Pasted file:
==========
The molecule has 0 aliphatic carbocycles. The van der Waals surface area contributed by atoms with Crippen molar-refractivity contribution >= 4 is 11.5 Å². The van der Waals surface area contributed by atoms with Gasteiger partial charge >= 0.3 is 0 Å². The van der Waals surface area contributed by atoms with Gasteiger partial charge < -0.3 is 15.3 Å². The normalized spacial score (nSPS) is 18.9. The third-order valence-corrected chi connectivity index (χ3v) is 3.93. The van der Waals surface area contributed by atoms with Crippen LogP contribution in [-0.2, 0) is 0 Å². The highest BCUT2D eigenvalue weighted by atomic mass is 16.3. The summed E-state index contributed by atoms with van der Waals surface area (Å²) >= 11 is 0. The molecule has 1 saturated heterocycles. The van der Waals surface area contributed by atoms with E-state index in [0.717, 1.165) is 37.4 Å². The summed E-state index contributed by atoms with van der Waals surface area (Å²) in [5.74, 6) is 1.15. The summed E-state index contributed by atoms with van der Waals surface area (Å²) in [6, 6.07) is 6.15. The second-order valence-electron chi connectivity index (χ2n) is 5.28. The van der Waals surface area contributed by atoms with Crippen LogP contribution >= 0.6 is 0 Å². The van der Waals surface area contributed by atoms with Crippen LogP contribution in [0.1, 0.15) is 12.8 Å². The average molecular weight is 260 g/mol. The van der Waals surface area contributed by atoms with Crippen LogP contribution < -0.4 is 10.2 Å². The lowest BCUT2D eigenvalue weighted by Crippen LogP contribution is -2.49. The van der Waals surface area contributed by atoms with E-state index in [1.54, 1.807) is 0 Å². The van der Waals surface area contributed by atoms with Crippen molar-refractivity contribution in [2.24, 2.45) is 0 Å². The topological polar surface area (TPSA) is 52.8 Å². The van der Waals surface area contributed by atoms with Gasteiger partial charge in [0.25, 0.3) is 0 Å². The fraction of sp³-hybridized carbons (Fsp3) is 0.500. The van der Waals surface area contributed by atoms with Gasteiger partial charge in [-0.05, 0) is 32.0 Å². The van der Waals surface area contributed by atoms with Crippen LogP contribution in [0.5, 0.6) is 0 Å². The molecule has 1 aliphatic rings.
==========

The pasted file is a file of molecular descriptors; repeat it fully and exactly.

The molecule has 0 aliphatic carbocycles. The van der Waals surface area contributed by atoms with Crippen molar-refractivity contribution >= 4 is 11.5 Å². The van der Waals surface area contributed by atoms with Gasteiger partial charge >= 0.3 is 0 Å². The van der Waals surface area contributed by atoms with Gasteiger partial charge < -0.3 is 15.3 Å². The normalized spacial score (nSPS) is 18.9. The third-order valence-corrected chi connectivity index (χ3v) is 3.93. The van der Waals surface area contributed by atoms with Crippen LogP contribution in [-0.2, 0) is 0 Å². The highest BCUT2D eigenvalue weighted by atomic mass is 16.3. The summed E-state index contributed by atoms with van der Waals surface area (Å²) >= 11 is 0. The molecule has 1 saturated heterocycles. The van der Waals surface area contributed by atoms with E-state index in [0.717, 1.165) is 37.4 Å². The summed E-state index contributed by atoms with van der Waals surface area (Å²) in [5.74, 6) is 1.15. The summed E-state index contributed by atoms with van der Waals surface area (Å²) in [6, 6.07) is 6.15. The second-order valence-electron chi connectivity index (χ2n) is 5.28. The van der Waals surface area contributed by atoms with Crippen LogP contribution >= 0.6 is 0 Å². The van der Waals surface area contributed by atoms with Crippen LogP contribution in [0.1, 0.15) is 12.8 Å². The average molecular weight is 260 g/mol. The van der Waals surface area contributed by atoms with Crippen LogP contribution < -0.4 is 10.2 Å². The lowest BCUT2D eigenvalue weighted by Crippen LogP contribution is -2.49. The van der Waals surface area contributed by atoms with E-state index in [1.54, 1.807) is 0 Å². The van der Waals surface area contributed by atoms with Crippen molar-refractivity contribution in [2.24, 2.45) is 0 Å². The topological polar surface area (TPSA) is 52.8 Å². The van der Waals surface area contributed by atoms with Gasteiger partial charge in [0.25, 0.3) is 0 Å². The fraction of sp³-hybridized carbons (Fsp3) is 0.500. The van der Waals surface area contributed by atoms with Gasteiger partial charge in [-0.05, 0) is 32.0 Å². The van der Waals surface area contributed by atoms with Crippen LogP contribution in [0.5, 0.6) is 0 Å². The molecule has 1 aliphatic rings.